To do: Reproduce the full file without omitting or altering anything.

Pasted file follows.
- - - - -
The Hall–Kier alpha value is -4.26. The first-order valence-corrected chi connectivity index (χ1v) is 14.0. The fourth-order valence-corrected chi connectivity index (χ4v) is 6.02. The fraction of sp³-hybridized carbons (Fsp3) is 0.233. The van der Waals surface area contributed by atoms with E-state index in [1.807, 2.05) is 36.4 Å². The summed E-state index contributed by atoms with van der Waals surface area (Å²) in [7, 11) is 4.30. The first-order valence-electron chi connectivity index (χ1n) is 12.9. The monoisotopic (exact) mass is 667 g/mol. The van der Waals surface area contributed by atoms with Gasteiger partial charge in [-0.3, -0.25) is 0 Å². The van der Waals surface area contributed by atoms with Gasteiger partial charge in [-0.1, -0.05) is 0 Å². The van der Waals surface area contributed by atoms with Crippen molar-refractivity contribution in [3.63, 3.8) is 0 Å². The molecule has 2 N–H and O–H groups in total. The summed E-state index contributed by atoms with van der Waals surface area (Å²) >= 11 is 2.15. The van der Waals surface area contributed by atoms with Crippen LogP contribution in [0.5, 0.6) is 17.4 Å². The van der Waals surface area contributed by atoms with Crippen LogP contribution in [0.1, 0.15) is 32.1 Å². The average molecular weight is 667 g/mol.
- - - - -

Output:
The Hall–Kier alpha value is -4.26. The first-order valence-corrected chi connectivity index (χ1v) is 14.0. The fourth-order valence-corrected chi connectivity index (χ4v) is 6.02. The fraction of sp³-hybridized carbons (Fsp3) is 0.233. The van der Waals surface area contributed by atoms with E-state index in [1.807, 2.05) is 36.4 Å². The summed E-state index contributed by atoms with van der Waals surface area (Å²) in [7, 11) is 4.30. The first-order valence-electron chi connectivity index (χ1n) is 12.9. The monoisotopic (exact) mass is 667 g/mol. The van der Waals surface area contributed by atoms with Gasteiger partial charge in [-0.3, -0.25) is 0 Å². The van der Waals surface area contributed by atoms with Gasteiger partial charge in [-0.1, -0.05) is 0 Å². The van der Waals surface area contributed by atoms with Crippen molar-refractivity contribution in [3.63, 3.8) is 0 Å². The molecule has 2 N–H and O–H groups in total. The summed E-state index contributed by atoms with van der Waals surface area (Å²) >= 11 is 2.15. The van der Waals surface area contributed by atoms with Crippen LogP contribution in [0.5, 0.6) is 17.4 Å². The van der Waals surface area contributed by atoms with Crippen LogP contribution in [0.1, 0.15) is 32.1 Å². The average molecular weight is 667 g/mol.